Speeded answering to items on a personality test has long been considered a factor in the validity of the results obtained. In this study, to better understand the utility of time pressure in the evaluation of faking-good behavior, we assessed four groups of volunteers in “honest versus faking-good” and “without time pressure versus speeded” conditions. We compared respondents’ T-point scores in the three self-favorable scales of the MMPI-2 (L, K, and S), their response latencies in these scales, and the number of pathological items they endorsed. Data from 102 males (M = 25.5, SD = 2.16 years) showed that the faking-good condition required more time and the speeded condition increased T-point scores. Comparisons with previous research are discussed, and ideas for further study are generated.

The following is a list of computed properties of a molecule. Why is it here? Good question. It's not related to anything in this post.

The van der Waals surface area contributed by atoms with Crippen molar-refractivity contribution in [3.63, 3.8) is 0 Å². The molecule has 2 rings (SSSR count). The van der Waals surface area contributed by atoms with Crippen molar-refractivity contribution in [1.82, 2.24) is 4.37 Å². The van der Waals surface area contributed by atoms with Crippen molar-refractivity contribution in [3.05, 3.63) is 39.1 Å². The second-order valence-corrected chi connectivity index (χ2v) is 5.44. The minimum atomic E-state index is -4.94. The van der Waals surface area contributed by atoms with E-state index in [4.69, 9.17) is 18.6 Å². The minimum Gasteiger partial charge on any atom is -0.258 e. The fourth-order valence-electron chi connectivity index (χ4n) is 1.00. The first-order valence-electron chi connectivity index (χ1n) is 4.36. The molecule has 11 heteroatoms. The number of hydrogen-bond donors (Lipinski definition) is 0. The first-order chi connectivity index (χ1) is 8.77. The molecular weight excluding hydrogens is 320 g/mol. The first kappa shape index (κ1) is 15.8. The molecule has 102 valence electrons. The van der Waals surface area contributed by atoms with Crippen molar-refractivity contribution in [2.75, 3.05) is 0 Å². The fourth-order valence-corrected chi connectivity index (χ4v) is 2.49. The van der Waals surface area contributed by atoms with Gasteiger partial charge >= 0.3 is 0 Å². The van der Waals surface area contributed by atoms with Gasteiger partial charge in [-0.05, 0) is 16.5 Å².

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|Titolo:||Faking-good behavior in self-favorable scales of the MMPI-2. A study with time pressure|
|Data di pubblicazione:||2019|
|Appare nelle tipologie:||1.1 Articolo in rivista|